Involvement of IGF2 and H19 imprinting in choriocarcinoma development

Norio Wake, Takahiro Arima, Takao Matsuda

Research output: Contribution to journalArticlepeer-review

19 Citations (Scopus)

Abstract

Complete hydatidiform mole is an abnormal pregnancy characterized by grossly swollen villi in the absence of a fetus (Kajii and Ohama 1997, Wake et al., 1978, Jacobs et al., 1980). It is well known that this abnormal pregnancy product is androgenetic in origin. The entire genome of the molar conceptus is paternally derived. The majority of moles result from fertilization of an empty egg by haploid sperm. The paternally derived haploid set then duplicated without cytokinesis and restores diploidy. Invariably, this class of moles has a 46, XX karyotype and is completely homozygous for genetic markers. Fertilization of an empty egg by two sperms is responsible for the remaining case. These moles show a mixture of homozygous and heterozygous patterns of paternally derived genetic markers. Although complete mole is usually a benign process, 10 to 20 percent of cases leads to either invasive mole or choriocarcinoma. This propensity to malignancy has to associate with the genetic features shown in the mole, that imply the formation of homozygosity and the selective inheritance of paternal genome. It has been described in various human malignancies that both genetic features associate with the inactivation of tumor suppressor genes. Homozygosity would lead to the inactivation of tumor suppressor gene in the mole by a signal event occurred on sperm DNAs. In turn, paternal transmission would result in the silencing of particular tumor suppressor genes. Thus, tumor suppressor genes inactivated either by homozygosity formation or by paternal transmission would be involved in the pathogenesis of choriocarcinoma. Both the maternal and paternal genomes are necessary for normal embryonic development in mammals. Parental-origin-specific functional differences between two alleles, known as genomic imprinting, seem to be exploited for a regulatory mechanism crucial for the proper development of both embryonic and extraembryonic tissues. The list of imprinted genes identified is growing rapidly lately in mouse and man (DeChiara TM et al., 1991, Barlow et al., 1991, Bartolomei MS et al., 1991, Leff SE et al., 1992, Hatada I et al., 1993, Giddings SJ et al., 1994, Hayashizaki Y et al., 1994, Villar AJ et al., 1994, Guillemot F et al., 1995). Among these, IGF2 and H19 tightly linked on human chromosome 11 are of special interest because of their reciprocal imprinting and possible association with certain malignancy and congenital abnormalies. The IGF2 gene expressed from the paternally derived allele (Ohlsson et al., 1993, Giannoukalis et al., 1993), whereas the H19 gene is expressed from the maternally derived allele (Rachmilewitz et al., 1992, Zhang et al 1993, Ferguson-Smith et al., 1993).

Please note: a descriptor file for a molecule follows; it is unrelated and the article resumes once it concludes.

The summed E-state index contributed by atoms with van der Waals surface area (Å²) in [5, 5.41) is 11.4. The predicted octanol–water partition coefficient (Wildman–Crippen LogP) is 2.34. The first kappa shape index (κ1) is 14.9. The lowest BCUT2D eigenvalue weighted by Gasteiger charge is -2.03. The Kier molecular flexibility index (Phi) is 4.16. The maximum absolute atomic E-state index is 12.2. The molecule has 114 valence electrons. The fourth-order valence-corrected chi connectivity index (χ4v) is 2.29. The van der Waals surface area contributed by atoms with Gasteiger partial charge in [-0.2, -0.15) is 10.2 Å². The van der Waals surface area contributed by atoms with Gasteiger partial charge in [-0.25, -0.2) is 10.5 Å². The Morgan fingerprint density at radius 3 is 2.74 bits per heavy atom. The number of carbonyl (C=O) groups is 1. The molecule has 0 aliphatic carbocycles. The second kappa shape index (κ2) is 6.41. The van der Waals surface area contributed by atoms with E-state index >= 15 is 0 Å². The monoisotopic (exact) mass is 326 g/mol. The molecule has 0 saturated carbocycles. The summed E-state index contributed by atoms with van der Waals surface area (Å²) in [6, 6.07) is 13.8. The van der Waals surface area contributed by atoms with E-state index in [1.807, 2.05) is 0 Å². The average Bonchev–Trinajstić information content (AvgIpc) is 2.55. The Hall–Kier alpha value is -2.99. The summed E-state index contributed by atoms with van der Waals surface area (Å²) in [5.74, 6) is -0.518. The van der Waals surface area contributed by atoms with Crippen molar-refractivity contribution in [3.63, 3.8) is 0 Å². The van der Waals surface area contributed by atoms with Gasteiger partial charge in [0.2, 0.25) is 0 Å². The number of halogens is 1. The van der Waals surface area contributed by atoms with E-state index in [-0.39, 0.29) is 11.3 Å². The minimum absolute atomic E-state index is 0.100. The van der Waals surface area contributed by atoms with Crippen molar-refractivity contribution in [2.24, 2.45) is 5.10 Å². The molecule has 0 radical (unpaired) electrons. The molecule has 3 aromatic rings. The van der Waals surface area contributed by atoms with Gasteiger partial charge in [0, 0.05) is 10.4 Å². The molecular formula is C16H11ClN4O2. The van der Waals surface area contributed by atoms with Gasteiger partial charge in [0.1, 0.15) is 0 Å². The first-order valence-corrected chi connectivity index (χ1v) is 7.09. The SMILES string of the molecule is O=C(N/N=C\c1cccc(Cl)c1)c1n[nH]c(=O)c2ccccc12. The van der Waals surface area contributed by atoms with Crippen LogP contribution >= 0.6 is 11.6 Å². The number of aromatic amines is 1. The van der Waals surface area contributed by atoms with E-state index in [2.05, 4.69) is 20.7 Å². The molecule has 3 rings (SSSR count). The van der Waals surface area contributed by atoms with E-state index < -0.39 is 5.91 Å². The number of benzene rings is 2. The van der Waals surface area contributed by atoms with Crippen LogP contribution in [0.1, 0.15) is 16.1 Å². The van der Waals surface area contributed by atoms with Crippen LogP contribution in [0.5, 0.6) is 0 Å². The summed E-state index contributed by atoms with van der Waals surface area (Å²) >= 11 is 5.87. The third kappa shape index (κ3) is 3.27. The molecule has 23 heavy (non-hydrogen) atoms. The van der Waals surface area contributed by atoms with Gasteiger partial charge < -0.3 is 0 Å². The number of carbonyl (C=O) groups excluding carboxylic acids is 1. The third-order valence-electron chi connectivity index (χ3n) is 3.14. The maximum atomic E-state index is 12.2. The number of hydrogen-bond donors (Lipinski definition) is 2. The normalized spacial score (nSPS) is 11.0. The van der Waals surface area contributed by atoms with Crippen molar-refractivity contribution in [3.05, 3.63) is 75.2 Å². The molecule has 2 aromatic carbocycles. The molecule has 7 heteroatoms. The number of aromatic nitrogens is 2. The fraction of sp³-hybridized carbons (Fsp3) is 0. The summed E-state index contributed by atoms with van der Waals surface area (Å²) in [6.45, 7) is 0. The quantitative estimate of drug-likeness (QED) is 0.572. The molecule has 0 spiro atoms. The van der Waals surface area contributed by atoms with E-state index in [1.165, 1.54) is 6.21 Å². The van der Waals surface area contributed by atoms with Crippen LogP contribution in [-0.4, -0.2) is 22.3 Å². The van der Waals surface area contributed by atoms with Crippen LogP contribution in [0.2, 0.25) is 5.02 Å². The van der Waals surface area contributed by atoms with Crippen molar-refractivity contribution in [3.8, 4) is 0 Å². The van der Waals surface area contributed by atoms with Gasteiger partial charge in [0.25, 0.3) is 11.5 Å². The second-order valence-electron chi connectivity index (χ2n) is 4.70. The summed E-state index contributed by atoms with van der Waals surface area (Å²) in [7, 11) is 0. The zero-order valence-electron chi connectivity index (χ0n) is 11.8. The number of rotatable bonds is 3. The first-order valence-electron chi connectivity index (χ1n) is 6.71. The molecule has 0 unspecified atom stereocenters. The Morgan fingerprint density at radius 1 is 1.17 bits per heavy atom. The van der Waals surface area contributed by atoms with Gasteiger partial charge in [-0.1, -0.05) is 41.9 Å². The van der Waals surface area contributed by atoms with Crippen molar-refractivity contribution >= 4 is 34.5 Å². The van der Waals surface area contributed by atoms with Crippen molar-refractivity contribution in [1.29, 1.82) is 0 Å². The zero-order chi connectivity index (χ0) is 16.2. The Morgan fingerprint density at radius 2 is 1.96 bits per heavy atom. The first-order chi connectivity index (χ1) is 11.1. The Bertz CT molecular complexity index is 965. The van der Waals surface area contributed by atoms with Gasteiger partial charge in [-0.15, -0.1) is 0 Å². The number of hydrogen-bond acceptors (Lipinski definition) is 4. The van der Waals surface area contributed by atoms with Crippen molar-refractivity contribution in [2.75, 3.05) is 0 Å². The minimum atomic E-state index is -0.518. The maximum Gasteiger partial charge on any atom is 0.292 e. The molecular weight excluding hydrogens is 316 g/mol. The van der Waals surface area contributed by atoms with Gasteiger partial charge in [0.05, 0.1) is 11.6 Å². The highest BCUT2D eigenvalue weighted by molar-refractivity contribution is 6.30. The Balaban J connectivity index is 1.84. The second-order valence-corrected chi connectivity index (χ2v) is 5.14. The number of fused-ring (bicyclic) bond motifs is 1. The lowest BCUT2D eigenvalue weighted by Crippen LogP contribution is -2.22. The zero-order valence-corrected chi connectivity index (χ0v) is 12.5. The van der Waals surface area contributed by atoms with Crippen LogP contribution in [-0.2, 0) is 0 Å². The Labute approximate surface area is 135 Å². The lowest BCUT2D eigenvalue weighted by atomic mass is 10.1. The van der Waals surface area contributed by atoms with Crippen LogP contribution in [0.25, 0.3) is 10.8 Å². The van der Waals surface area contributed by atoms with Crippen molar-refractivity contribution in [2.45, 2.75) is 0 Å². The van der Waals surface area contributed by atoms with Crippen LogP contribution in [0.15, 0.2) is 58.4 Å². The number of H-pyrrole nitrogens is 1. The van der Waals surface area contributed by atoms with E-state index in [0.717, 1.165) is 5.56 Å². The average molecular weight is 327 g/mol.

Original languageEnglish
Pages (from-to)S1-S8
JournalInternational Journal of Gynecology and Obstetrics
Volume60
Issue numberSUPPL.1
DOIs
Publication statusPublished - 1998 Jan 1
Externally publishedYes

Keywords

  • Choriocarcinoma
  • Genome imprinting complete mole
  • H
  • IGF

ASJC Scopus subject areas

  • Obstetrics and Gynaecology

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